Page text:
Social software comparison

Facebook My Space
Location of terms http://www.facebook.com/terms.php?ref=pf http://www.myspace.com/index.cfm?fuseaction=misc.terms
Who “owns” materials posted by members? Members own material but give right to use it forever for no fee. Members own material but give right to use it forever for no fee.
For what purposes can these materials be used? Any purposes. Any purposes.
Would using each site be appropriate with your students? No, for a couple of reasons. First, the students will end up having to create profiles on this website, something which their parents may have forbidden. Second, it is too difficult to keep our group content private, since the license agreement of the content lets them use it for whatever they want. No, for a couple of reasons. First, the students will end up having to create profiles on this website, something which their parents may have forbidden. Second, it is too difficult to keep our group content private, since the license agreement of the content lets them use it for whatever they want.
In your opinion, how well are the privacy interests of members represented? Facebook has an exxcellent privacy policy, which they detail at: http://www.facebook.com/policy.php The most important part of this policy is that profiles can be set to private. My Space has a seriously improved privacy policy available at: http://www.myspace.com/index.cfm?fuseaction=misc.privacy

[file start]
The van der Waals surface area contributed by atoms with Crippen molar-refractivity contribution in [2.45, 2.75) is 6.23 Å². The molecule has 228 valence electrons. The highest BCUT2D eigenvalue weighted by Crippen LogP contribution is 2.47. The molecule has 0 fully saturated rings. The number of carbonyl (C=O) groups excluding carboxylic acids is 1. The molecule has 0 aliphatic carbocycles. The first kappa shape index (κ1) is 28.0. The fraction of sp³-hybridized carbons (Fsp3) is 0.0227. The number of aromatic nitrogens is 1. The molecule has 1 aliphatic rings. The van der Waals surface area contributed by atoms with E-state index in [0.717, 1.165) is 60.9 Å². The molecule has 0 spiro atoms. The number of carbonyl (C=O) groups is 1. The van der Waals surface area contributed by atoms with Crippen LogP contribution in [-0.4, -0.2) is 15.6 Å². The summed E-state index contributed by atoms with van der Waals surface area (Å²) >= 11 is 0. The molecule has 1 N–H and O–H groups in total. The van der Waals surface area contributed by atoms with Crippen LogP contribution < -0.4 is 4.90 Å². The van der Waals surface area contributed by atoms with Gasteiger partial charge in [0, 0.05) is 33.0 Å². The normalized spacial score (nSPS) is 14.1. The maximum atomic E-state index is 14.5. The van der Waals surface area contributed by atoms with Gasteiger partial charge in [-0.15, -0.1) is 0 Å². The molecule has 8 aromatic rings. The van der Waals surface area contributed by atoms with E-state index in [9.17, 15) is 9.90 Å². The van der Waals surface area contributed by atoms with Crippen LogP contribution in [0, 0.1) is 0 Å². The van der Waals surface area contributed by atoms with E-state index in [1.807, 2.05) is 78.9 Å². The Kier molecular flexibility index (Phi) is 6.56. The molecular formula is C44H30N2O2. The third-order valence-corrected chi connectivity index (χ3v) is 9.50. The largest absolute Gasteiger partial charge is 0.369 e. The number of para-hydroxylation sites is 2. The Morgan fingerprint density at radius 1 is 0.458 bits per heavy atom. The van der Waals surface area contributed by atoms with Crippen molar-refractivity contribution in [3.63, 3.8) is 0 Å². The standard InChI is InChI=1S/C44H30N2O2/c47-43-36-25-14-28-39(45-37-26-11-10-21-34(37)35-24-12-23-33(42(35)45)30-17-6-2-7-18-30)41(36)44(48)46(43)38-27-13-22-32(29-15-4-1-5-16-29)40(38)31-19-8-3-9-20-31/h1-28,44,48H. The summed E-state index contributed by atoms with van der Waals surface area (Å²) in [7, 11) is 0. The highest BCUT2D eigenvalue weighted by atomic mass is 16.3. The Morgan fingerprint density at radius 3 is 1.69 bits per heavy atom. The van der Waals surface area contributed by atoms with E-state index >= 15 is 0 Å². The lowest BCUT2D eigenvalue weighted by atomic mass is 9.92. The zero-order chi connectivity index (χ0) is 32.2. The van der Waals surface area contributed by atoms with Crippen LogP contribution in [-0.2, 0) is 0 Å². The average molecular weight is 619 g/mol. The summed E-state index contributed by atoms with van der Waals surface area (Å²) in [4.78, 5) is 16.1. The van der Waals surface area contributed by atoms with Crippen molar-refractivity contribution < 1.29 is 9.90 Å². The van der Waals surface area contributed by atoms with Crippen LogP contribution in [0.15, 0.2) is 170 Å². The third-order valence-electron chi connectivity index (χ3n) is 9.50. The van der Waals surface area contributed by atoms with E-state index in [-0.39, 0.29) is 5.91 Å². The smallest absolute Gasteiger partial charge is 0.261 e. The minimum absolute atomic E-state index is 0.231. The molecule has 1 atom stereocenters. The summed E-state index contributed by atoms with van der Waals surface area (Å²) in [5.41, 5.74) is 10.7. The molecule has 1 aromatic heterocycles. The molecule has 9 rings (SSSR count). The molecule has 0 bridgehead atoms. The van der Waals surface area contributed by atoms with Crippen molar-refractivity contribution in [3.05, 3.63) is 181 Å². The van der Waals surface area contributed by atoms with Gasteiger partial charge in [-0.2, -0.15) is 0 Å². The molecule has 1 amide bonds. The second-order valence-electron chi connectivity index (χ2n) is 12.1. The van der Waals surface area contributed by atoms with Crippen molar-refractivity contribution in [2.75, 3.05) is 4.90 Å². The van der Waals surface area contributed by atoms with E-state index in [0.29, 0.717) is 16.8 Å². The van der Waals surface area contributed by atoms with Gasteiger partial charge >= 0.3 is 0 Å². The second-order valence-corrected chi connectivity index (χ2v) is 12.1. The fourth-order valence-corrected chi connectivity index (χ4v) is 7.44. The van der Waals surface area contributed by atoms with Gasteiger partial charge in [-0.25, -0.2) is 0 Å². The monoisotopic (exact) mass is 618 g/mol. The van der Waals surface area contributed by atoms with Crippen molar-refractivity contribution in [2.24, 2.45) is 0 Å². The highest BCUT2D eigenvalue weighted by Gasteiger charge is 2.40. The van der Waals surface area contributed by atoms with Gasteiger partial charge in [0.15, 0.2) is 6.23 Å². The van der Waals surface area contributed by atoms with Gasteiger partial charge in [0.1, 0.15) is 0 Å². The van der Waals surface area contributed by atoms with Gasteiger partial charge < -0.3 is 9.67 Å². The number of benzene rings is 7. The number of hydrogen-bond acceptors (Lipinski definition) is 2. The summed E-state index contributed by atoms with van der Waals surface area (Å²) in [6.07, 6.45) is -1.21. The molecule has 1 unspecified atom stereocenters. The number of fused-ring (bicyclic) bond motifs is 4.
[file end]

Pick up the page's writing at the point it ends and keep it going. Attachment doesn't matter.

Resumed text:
They have the same conditions as Facebook and private profiles, but are famous for the number of times they have been hacked and user information compromised.
Bebo Twitter
Who “owns” materials posted by members? Members own material but give right to use it forever for no fee. Members own material but give right to use it forever for no fee. Also, the terms and conditions describe a procedure with which to make a claim for copyright infringement.
For what purposes can these materials be used? Any purposes. Not listed.
Would using each site be appropriate with your students? No, for a couple of reasons. First, the students will end up having to create profiles on this website, something which their parents may have forbidden. Second, it is too difficult to keep our group content private, since the license agreement of the Bebo content lets them use it for whatever they want. Yes, because Twitter is fine with anonymous accounts, they do not require one to fill in your name. A friend of mine has used it successfully with younger students, where he signed up all of the students for accounts using pseudonyms like “risstudent1” and had control over the accounts.
In your opinion, how well are the privacy interests of members represented? Excellent privacy agreement available at http://www.bebo.com/Privacy2.jsp. Key points are the ability to set any part of your profile private, and can end membership at any time. Twitter has a well spelled out privacy policy, available at http://twitter.com/privacy.
It seems very comprehensive and also allows for users to set their updates and profile as private.